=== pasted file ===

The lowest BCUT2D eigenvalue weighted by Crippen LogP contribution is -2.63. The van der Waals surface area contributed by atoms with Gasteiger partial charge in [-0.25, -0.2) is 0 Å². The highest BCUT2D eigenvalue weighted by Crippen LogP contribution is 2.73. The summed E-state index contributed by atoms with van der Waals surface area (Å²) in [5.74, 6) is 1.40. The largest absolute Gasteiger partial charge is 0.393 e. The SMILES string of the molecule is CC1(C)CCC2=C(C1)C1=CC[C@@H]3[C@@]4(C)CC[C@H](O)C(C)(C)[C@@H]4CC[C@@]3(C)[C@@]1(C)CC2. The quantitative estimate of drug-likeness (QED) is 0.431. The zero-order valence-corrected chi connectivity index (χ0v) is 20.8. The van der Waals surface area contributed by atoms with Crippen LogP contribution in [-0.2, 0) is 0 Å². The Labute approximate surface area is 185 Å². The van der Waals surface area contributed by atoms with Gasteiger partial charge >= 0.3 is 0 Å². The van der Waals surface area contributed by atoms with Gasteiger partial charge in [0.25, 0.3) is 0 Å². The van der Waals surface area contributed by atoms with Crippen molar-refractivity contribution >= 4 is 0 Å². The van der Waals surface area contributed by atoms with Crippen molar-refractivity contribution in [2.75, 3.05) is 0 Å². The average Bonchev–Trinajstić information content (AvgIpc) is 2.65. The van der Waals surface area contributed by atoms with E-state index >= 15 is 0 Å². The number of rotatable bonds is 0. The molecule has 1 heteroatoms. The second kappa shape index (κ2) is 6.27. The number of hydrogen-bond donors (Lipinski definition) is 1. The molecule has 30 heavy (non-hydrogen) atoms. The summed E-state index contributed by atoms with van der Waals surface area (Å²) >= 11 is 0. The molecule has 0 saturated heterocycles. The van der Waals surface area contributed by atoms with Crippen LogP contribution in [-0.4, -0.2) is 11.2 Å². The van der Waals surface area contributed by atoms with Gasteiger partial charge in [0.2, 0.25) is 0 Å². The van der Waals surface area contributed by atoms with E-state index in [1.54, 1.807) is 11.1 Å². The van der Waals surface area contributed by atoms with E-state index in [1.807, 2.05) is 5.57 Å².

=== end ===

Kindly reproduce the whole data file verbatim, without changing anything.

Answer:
The lowest BCUT2D eigenvalue weighted by Crippen LogP contribution is -2.63. The van der Waals surface area contributed by atoms with Gasteiger partial charge in [-0.25, -0.2) is 0 Å². The highest BCUT2D eigenvalue weighted by Crippen LogP contribution is 2.73. The summed E-state index contributed by atoms with van der Waals surface area (Å²) in [5.74, 6) is 1.40. The largest absolute Gasteiger partial charge is 0.393 e. The SMILES string of the molecule is CC1(C)CCC2=C(C1)C1=CC[C@@H]3[C@@]4(C)CC[C@H](O)C(C)(C)[C@@H]4CC[C@@]3(C)[C@@]1(C)CC2. The quantitative estimate of drug-likeness (QED) is 0.431. The zero-order valence-corrected chi connectivity index (χ0v) is 20.8. The van der Waals surface area contributed by atoms with Crippen LogP contribution in [-0.2, 0) is 0 Å². The Labute approximate surface area is 185 Å². The van der Waals surface area contributed by atoms with Gasteiger partial charge >= 0.3 is 0 Å². The van der Waals surface area contributed by atoms with Gasteiger partial charge in [0.25, 0.3) is 0 Å². The van der Waals surface area contributed by atoms with Crippen molar-refractivity contribution >= 4 is 0 Å². The van der Waals surface area contributed by atoms with Crippen molar-refractivity contribution in [2.75, 3.05) is 0 Å². The average Bonchev–Trinajstić information content (AvgIpc) is 2.65. The van der Waals surface area contributed by atoms with E-state index >= 15 is 0 Å². The number of rotatable bonds is 0. The molecule has 1 heteroatoms. The second kappa shape index (κ2) is 6.27. The number of hydrogen-bond donors (Lipinski definition) is 1. The molecule has 30 heavy (non-hydrogen) atoms. The summed E-state index contributed by atoms with van der Waals surface area (Å²) >= 11 is 0. The molecule has 0 saturated heterocycles. The van der Waals surface area contributed by atoms with Crippen LogP contribution in [-0.4, -0.2) is 11.2 Å². The van der Waals surface area contributed by atoms with Gasteiger partial charge in [0.2, 0.25) is 0 Å². The van der Waals surface area contributed by atoms with E-state index in [1.54, 1.807) is 11.1 Å². The van der Waals surface area contributed by atoms with E-state index in [1.807, 2.05) is 5.57 Å².